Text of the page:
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2017 Holiday Gift Guide for Kids

Explore Toronto’s fantastic shopping scene to find gifts for friends, family and anyone else on your list.

Raccoon hand puppet ($61.95)
ShopAGO, Art Gallery
of Ontario, 317 Dundas St. W., shop2.ago.net

View a slideshow of great toys and adorable gift ideas:

20 Things to Do With Kids in Victoria

Things to Do WIth Kids in Victoria

Things to Do WIth Kids in Victoria: boys play at the Maritime Museum of BC, #5 on our list (Photo: roy.luck)

Entertaining kids in an unfamiliar city is never easy. For your next family trip to Vancouver Island, our local travel experts have made it easy on you by putting together this list of 20 wonderful things to do with kids in Victoria. There are activities here for every kind of young traveller, from the the science lover (see #1 and #4) to the adventurer (see numbers #13 and #20) to the sports nut (#17 and #9). There are more than enough things to do with kids in Victoria to keep the little ones engaged—and maybe even spark the interest of a few adults. Come explore!

See the list of 20 things to do with kids in Victoria »


Things to Do With Kids in Toronto: 21 Children-Friendly Attractions


Things to Do in Toronto With Kids

21 things to do with kids in Toronto: Canada’s Wonderland, with it’s enormous water park, makes our list (Photo: WomEOS)

When looking for things to do with kids in Toronto, visitors can be overwhelmed with options. Luckily, many of Toronto’s most interesting attractions for adults—museums, galleries, historic sites—also have special programs or areas for children. Many have great group rates, too, meaning family fun doesn’t have to strain your travel budget. Our Toronto experts have compiled this list of 21 fun things to do with kids in the city, all at reliable, long-standing attractions designed to put a smile on a child’s face.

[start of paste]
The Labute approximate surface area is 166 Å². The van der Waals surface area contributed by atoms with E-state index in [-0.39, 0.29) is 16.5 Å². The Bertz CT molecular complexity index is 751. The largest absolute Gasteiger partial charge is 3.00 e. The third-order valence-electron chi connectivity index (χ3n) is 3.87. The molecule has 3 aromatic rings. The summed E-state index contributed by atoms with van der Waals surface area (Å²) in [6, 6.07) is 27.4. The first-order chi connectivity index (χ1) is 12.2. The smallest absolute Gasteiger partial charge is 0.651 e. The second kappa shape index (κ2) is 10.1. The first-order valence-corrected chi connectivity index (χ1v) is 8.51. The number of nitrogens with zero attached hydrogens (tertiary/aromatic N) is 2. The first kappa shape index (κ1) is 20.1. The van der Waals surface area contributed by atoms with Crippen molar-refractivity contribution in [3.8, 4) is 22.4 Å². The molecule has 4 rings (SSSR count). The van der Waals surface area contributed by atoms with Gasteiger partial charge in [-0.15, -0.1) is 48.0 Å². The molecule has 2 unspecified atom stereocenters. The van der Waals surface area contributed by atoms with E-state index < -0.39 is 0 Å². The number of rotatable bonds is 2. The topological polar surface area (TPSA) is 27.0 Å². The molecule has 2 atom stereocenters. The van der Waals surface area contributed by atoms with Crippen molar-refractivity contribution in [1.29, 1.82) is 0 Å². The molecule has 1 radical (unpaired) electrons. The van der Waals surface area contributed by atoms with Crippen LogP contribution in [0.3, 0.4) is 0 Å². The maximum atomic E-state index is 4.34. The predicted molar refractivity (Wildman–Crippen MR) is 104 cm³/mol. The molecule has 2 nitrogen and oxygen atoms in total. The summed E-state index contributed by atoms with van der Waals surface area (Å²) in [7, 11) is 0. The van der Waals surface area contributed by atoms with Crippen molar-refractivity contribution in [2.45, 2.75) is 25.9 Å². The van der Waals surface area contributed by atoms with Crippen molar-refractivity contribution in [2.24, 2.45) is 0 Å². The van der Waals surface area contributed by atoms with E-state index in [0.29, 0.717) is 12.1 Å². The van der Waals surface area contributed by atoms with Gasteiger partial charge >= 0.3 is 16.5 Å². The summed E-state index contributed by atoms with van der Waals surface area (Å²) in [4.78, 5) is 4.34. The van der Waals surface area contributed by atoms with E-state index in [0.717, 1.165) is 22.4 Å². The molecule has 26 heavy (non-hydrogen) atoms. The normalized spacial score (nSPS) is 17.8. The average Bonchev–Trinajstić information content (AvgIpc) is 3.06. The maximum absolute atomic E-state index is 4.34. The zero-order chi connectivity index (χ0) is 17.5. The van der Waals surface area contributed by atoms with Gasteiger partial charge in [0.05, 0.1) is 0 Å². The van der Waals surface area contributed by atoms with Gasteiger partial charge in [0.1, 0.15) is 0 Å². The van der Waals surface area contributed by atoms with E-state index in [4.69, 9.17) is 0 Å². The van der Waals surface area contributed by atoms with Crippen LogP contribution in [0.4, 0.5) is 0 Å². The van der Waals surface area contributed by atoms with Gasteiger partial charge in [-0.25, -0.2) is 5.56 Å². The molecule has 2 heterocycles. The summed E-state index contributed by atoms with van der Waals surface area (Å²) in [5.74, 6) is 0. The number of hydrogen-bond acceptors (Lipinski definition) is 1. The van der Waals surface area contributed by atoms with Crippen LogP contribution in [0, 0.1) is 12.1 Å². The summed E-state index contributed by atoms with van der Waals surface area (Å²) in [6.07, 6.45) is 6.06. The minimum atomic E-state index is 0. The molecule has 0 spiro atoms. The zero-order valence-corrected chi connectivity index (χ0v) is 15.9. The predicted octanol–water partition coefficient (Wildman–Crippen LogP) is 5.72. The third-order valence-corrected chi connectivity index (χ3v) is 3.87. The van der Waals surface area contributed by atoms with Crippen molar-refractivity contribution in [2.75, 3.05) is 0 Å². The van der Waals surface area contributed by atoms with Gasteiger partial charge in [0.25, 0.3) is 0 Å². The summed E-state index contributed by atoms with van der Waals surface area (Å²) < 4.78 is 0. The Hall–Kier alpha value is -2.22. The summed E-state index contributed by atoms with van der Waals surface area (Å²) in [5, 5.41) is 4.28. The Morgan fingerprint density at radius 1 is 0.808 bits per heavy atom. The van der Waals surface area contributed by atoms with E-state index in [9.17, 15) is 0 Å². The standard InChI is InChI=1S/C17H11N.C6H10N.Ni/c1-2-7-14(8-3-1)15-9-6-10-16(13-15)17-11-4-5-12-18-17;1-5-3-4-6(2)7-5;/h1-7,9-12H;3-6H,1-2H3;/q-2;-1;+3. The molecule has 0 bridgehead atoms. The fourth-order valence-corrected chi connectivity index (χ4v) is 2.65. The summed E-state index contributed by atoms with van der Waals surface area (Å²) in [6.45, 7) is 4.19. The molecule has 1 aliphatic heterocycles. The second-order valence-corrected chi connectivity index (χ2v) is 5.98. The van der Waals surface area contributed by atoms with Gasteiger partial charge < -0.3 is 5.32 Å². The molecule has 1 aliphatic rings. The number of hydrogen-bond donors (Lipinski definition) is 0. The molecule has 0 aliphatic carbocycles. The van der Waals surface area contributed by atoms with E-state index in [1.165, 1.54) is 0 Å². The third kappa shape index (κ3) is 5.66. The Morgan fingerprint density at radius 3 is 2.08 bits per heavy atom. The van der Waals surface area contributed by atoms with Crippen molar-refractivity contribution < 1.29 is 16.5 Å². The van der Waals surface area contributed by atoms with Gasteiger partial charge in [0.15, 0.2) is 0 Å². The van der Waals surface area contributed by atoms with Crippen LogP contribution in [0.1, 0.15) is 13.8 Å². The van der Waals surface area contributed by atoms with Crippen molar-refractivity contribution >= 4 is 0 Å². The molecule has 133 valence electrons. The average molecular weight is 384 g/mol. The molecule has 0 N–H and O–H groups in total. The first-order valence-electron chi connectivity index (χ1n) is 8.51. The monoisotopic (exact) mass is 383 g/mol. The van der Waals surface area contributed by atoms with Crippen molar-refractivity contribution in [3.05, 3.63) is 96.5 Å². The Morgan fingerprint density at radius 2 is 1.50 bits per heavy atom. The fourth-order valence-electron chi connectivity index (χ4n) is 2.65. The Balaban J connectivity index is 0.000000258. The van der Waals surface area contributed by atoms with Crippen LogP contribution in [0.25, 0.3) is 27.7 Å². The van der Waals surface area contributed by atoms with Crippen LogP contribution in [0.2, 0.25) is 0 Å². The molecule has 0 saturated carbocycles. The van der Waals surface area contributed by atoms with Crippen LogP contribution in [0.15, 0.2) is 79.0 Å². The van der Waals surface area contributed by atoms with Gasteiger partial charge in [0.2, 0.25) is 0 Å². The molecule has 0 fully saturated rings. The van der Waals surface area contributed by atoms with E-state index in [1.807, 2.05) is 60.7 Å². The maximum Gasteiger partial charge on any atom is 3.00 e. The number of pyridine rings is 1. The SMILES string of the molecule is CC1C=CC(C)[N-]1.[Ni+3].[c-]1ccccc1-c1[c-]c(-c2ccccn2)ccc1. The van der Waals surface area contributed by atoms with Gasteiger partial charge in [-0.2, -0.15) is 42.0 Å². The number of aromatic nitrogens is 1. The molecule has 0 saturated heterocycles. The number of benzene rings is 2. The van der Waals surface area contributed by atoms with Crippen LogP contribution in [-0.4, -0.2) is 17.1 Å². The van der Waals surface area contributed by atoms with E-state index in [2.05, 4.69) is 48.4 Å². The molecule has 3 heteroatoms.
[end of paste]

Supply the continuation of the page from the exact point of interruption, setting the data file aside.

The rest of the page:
See the list of 21 things to do with kids in Toronto »


5 Fun Cold-Weather Activities With Kids in Niagara Falls

Photo by Kevin Millican

By William Travis

Sure, you may have to bundle the kids up for a glimpse of the falls themselves in late fall or winter, but watching the 100,000 cubic feet of rushing water plunge downward is still a thrill no matter what season it is. Away from the falls, indoor and outdoor activities make Niagara Falls a fun winter getaway.

View as a slideshow… (more…)

Keep Kids Happy En Route with 13 All-Canadian Songs

Keeping kids entertained on extended road trips is no small feat, as evidenced by the popularity of portable DVD players and game systems marketed to the under-12 set. Singalongs have long been a family friendly car activity, but these all-Canadian songs by artists like Bedouin Soundclash and Feist, chosen by the editors over at Canadian Family, might get mom and dad’s toes tapping, too. (Read: no Raffi.)

At the very least, they are less likely to provoke a migraine than the fifty-seventh repeat of “Wheels on the Bus”.

See the 13-song slideshow at CanadianFamily.ca.

Image by Klaus Hiltscher

Hot Shopping: Steadfast Beauty

Milu Simoes specializes in dressing up little princes and princesses for special days inside her precious boutique D’Ella Formal Children’s Wear. The business started in 1978 as a spot for imported high-end European giftware. It evolved into the go-to special occasion store for little ones seen today when she started her own family. “As much as things change over time, beauty is beauty and quality remains quality,” says Milu.